OPINION: Daily Drama and the Ensuing Telly Trauma

After being bombarded by praise and tea-time discussions about the daily soap operas on television, I decided to spend few evenings with the Tulsis, Parvatis and Anandis of the great world of Indian daily soaps.

The study I did with so much of trouble was after all, successful. (Though I had to support myself with two bottles of cold soft drinks to get through it, and because of it I even caught a cold.)

Anyhow, in the end, the study revealed to me a few very hilarious and surprising stereotypes.

The very first thing I noticed was the high percentage of female characters in these shows. It’s always higher than those of the male. It seems that the men are there only to populate the frame like props on a set. Also, the male characters are almost neutral, and have no authority. (This makes me wonder, why is it that our patriarchal society never raises any objections to it.) All the decisions are either taken by the evergreen Ammaji or Mataji; who surprisingly, never ages during the course of the serial. They remain the same age starting from the first episode till the very last one; keeping in mind that a typical soap can run for several years.

And then there are always two types of women in the family: one, the good, ‘devi jaisi’ and always teary-eyed, who always wears a sari or suit, keeps quiet, and has a heck lot of patience and forbearance. She is also the one who always gets into trouble.

The other, of course, is the vamp. She is obsessively after the family property and conspires to get it, by hook or crook. Also, which I find very interesting, the vamp is always conscious of her sexuality. She wears all the top designer clothes, does over-the-top make up, and god knows why, wears really heavy jewelery. But what I find even more surprising is that the vamps have an amazing capability to eavesdrop on people and not get caught. If I were ever to meet James Bond someday, I am gonna recommend one of them for the role of a female Bond. And the way they manage to come clean out of every situation, I wouldn’t be surprised if they turn out to be better than mister Bond himself.

The heights these girls will go to in order to get the family property amazes me. Planning a murder or a kidnapping is nothing more than an evening tea time chat. Strangely though, such cold bloodedness also goes unnoticed and unpunished. How? Beats me!

And, god! How can I forget the most irritating thing of them all. Some characters die only to turn up alive again with a new face. (How you ask? C’mon guys, don’t be so dumb — plastic surgery, what else!) The person always turns up at the most crucial point of time and blows your mind, sweeps you off your feet, and then disappears when the director wants him to.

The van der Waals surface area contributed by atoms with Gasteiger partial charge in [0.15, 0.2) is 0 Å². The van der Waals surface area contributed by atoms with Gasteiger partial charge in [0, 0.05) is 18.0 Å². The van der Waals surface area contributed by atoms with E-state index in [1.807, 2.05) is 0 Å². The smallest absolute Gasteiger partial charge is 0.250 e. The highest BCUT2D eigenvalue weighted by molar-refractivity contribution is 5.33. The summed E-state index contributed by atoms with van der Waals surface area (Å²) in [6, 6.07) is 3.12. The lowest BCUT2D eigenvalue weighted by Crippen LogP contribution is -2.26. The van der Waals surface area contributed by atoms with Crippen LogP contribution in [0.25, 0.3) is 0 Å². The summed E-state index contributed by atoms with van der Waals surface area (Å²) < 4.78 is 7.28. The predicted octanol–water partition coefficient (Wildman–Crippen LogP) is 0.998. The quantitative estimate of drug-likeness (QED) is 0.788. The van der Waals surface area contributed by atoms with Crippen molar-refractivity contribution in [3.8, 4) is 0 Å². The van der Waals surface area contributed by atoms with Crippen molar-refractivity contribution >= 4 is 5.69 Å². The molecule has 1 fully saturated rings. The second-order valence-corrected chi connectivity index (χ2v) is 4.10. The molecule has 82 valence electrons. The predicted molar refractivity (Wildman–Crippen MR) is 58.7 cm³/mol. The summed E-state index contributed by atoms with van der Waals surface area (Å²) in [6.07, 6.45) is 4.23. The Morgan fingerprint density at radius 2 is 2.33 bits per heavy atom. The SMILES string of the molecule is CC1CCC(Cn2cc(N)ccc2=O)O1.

The costumes are also something I couldn’t avoid noticing. How do the ladies manage the heavy saris and suits, which are in fact heavier than the ones normal people wear even at the weddings. And then upar se, they don the Mascara-eyeliner-kajal-lip colour-blush-and-what-not look, even when they are sleeping. And I think only these girls, and maybe god, knows how they manage to wear heels even at home. (Are they on local anesthesia or what?)

The cherry on the top is, even after all of this, they take another half-an-hour to get ready in case they are going out.

Well, all the boys, who are jeering at the girls after reading this last paragraph, let me tell you, men are no less in these shows. They are always perfectly (as it is said in the desi style) “suited-booted.” These people are always ready to attend a high profile meeting or a party at a seconds notice. Not even a single strand of hair is out of place guys, not even a single one!

And the thing which beats everything else is: the endlessness of the serials. The vamp keeps on hurling troubles at the good girl, and the poor good girl keeps on facing them with patience and tears (bechari). There is never a, “and they lived happily ever after” kind of a situation coming her way.

There are a lot more things which I can mention, but, I guess it’s already time for some serial, and you are probably itching to go and watch it, so I should put a full-stop here.

Enjoy them if you do — because I don’t.

About Maitreyee Shukla

Maitreyee Shukla (2014) is a graduate student in the Department of Sociology. She can be reached via email at: maitreyeeshukla [at] jamiajournal.com

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